```/* Create a partition function. */ Create Partition Function [test_monthlyDateRange_pf] (datetime) As Range Right For Values ('2009-01-01', '2009-01-08', '2009-01-15' , '2009-01-22', '2009-01-29'); Go   /* Associate the partition function with a partition scheme. */ Create Partition Scheme test_monthlyDateRange_ps As Partition test_monthlyDateRange_pf All To ([Primary]); Go   /* Create a partitioned table. */ Create Table dbo.orders ( order_id int Identity(1,1) Not Null , orderDate datetime Not Null , orderData smalldatetime Not Null   Constraint PK_orders Primary Key Clustered ( order_id , orderDate ) ) On test_monthlyDateRange_ps(orderDate); Go   /* Create some records to play with. */ Set NoCount On;   Declare @endDate datetime = '2009-01-01';   While @endDate < '2009-02-01' Begin   Insert Into dbo.orders Select @endDate, @endDate;   Set @endDate = DATEADD(minute, 1, @endDate);   End;   Set NoCount Off;     /* Let’s create an aligned, partitioned index. */ Create NonClustered Index IX_orders_aligned On dbo.orders(order_id) On test_monthlyDateRange_ps(orderDate); /* you don't actually need to declare the last line of this unless you want to create the index on a different partitioning scheme. */   /* Now let’s create an unpartitioned index. */ Create NonClustered Index IX_orders_unpartitioned On dbo.orders(order_id) On [Primary];```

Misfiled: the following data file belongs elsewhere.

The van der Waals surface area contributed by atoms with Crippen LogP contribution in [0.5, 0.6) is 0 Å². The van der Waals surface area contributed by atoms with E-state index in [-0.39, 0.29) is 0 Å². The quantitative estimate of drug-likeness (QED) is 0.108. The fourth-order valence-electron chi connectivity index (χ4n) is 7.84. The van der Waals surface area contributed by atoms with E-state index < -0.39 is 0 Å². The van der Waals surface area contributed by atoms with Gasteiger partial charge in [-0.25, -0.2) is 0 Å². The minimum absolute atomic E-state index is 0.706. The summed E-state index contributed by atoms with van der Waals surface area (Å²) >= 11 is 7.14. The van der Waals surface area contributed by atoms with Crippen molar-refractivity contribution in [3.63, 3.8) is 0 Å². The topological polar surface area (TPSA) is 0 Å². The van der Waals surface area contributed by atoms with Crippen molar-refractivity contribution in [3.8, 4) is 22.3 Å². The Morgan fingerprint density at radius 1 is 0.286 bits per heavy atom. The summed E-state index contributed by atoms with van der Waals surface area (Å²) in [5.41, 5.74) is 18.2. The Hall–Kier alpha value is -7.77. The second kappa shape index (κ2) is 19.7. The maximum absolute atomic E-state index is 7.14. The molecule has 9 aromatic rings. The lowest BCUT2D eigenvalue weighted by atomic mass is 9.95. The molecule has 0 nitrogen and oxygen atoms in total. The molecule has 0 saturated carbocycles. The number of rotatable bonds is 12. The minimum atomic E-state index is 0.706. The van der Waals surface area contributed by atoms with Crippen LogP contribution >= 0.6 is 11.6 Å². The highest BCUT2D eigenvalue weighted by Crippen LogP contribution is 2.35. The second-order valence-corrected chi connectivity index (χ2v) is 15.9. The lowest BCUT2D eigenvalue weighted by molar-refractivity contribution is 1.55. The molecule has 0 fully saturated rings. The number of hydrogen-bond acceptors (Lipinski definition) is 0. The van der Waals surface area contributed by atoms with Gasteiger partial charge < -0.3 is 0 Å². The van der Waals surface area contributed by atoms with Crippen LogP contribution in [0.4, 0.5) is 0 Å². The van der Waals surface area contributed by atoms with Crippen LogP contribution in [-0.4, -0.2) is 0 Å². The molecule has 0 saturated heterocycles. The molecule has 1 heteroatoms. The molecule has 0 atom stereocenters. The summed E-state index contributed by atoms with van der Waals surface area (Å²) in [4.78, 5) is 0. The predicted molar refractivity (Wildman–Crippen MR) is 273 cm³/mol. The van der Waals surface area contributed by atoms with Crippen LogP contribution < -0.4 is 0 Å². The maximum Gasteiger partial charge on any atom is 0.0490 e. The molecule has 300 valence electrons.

Now that we have both a partitioned and an unpartitioned index, let’s take a look at our sys.partitions table:

```/* Let's take a look at our index partitions */ Select i.name , i.index_id , p.partition_number , p.rows From sys.partitions As p Join sys.indexes As i On p.object_id = i.object_id And p.index_id = i.index_id Where p.object_id = object_id('orders') Order By i.index_id, p.partition_number;```

sys.partitions